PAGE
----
Because Bank Negara Malaysia does not recognize digital currency as legal tender, it requires all reporting institutions to observe the minimum requirements and standards in the above documents to increase the transparency of digital currencies’ activities (Bank Negara Malaysia, 2018). The Anti-Money Laundering and Counter Financing of Terrorism Policy for Digital Currencies (Sector 6) issued by the Bank Negara Malaysia came into effect in February 2018. These new measures require Malaysian virtual currency institutions to strictly adhere to its reporting regulations including the collection of ID documentation. Bank Negara Malaysia declared that the purpose is to ensure effective measures are implemented to minimize terrorism financing and money laundering risks related to the usage of digital currencies; and to raise the transparency of digital currency dealings in Malaysia. The new policy guidelines claimed that raising transparency in the usage of digital currencies can preserve the integrity of the financial structure; and enable more effective measures to be put in place to stop their misuse for illegal activities” (Hair et al., 2018).

Section 2 presents problem statement, followed by research questions (Section 3 ), purpose of the study (Section 4 ), research method (Section 5 ); findings/discussion (Section 6 ) and conclusion (Section 7 ).

Problem Statement

Digital currencies can be seen as a decentralized currency, which are not issued or regulated by any governments. One can say it is not under any countries, but act as an Internet currency that can be used for transactions via the Internet around the world. Hence, issues such as accountability and security risen. Especially, when a user lost certain details pertaining to the ownership of digital currency, those units are likely to be irretrievable. In addition, due to its volatility and market dislocations, users are also opened to potential long-term loss for holding onto digital currencies with zero present value and expected future cash flows (Bank for International Settlements, 2015).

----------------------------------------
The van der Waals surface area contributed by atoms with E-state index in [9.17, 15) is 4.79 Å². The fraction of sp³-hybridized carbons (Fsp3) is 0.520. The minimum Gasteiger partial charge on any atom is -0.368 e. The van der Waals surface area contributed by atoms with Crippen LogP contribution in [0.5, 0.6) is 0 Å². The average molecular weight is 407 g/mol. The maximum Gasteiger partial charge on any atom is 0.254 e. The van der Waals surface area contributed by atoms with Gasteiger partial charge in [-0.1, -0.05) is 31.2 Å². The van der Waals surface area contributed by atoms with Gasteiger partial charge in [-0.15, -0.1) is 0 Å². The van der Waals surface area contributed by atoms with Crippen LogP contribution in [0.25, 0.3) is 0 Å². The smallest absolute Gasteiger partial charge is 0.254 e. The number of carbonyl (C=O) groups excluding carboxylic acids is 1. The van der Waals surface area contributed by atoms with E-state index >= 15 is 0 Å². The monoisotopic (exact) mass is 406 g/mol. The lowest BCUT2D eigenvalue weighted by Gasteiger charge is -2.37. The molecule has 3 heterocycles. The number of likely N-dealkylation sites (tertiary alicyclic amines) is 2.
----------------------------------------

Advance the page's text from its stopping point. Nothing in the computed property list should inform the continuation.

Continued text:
Research Questions

In view of the above issues related with the usage of digital currency, this paper aims to address the following research questions:

Research question 1: What is the view of Malaysians on the usage of digital currencies?

Research question 2: Are the control measures taken by Bank Negara Malaysia effective in countering financing terrorism?

Purpose of the Study

Due to the popularity of digital currency among Malaysians and the risks associated with its usage, this paper aims:

  • To examine preliminary view of Malaysian on usage of digital currencies; and

  • To examine its effectiveness of control measures in countering financing terrorism in Malaysia.

Research Methods

To collect appropriate data to address the above research questions, the researchers used a questionnaire survey method to seek the preliminary views and perception on the effectiveness of reporting rules for the digital currencies among Malaysians. The data consist of 173 responses collected from 27th August 2018 to 19th October 2018. The questionnaire consists of three (3) parts. Part 1 solicited preliminary views on digital currency. The researchers adopted and adapted some questions from the survey conducted by Team Luno (2017). Part 2 surveyed effectiveness of control measures based on Anti-Money Laundering and Counter Financing of Terrorism (AML/CFT) – Digital Currencies (Sector 6) (BNM, 2018). There were 12 control measures statements extracted from this document. Last part sought the demographic profile of the respondents.

The data collection procedure required an administration of survey on potential respondents and follow-up sessions with them for responses. In order to gain trust from them, the researchers assured all respondents that their individual identities would be kept confidential and encouraged them to respond as truthfully as possible. Missing data were negligible due to the process of the procedures, and support by the units to enable this study to maximise the response rate. The sampling units were 173 digital currency enthusiasts who work in various industries. This current study involved 55.5% of male and 44.5% of female employees. Majority of the respondents (67.6%) are from non-managerial positions, 27.8% are engaged in managerial positions and 4.6% of other. Overall, 70% of the respondents have up to 10 years of working experience, 12.7% of the respondents have 11 to 20 years of working experience, 12.7% are of 21 to 30 years and 4.6 percent have more than 30 years of work experience as presented in Table 1 . The data were subsequently analysed using SPSS procedures. The Cronbach’s Alpha score of 0.825 is well above the acceptable lower limit of 0.70 (Hair et al., 2018).

Table 1 -
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Findings